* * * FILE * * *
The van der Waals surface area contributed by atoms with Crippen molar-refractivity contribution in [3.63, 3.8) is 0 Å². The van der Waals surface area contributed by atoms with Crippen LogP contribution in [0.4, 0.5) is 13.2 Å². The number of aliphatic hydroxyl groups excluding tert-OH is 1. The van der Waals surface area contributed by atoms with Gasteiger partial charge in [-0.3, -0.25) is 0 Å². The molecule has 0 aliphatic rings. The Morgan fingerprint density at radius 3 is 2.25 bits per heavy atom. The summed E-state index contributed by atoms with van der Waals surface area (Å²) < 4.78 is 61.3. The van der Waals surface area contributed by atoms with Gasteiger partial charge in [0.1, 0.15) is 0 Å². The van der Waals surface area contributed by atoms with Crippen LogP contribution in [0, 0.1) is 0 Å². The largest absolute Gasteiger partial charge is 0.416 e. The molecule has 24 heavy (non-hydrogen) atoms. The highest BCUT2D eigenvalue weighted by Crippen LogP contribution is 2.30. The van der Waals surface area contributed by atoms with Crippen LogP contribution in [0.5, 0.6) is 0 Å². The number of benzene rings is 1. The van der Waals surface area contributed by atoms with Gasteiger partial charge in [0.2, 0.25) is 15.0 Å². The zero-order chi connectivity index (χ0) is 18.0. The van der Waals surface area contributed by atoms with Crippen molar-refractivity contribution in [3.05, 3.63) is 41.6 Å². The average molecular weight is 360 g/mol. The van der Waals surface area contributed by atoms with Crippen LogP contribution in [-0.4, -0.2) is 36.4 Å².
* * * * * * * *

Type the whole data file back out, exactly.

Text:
The van der Waals surface area contributed by atoms with Crippen molar-refractivity contribution in [3.63, 3.8) is 0 Å². The van der Waals surface area contributed by atoms with Crippen LogP contribution in [0.4, 0.5) is 13.2 Å². The number of aliphatic hydroxyl groups excluding tert-OH is 1. The van der Waals surface area contributed by atoms with Gasteiger partial charge in [-0.3, -0.25) is 0 Å². The molecule has 0 aliphatic rings. The Morgan fingerprint density at radius 3 is 2.25 bits per heavy atom. The summed E-state index contributed by atoms with van der Waals surface area (Å²) < 4.78 is 61.3. The van der Waals surface area contributed by atoms with Gasteiger partial charge in [0.1, 0.15) is 0 Å². The van der Waals surface area contributed by atoms with Crippen LogP contribution in [0, 0.1) is 0 Å². The largest absolute Gasteiger partial charge is 0.416 e. The molecule has 24 heavy (non-hydrogen) atoms. The highest BCUT2D eigenvalue weighted by Crippen LogP contribution is 2.30. The van der Waals surface area contributed by atoms with Crippen LogP contribution in [0.5, 0.6) is 0 Å². The number of benzene rings is 1. The van der Waals surface area contributed by atoms with Gasteiger partial charge in [0.2, 0.25) is 15.0 Å². The zero-order chi connectivity index (χ0) is 18.0. The van der Waals surface area contributed by atoms with Crippen molar-refractivity contribution in [3.05, 3.63) is 41.6 Å². The average molecular weight is 360 g/mol. The van der Waals surface area contributed by atoms with Crippen LogP contribution in [-0.4, -0.2) is 36.4 Å².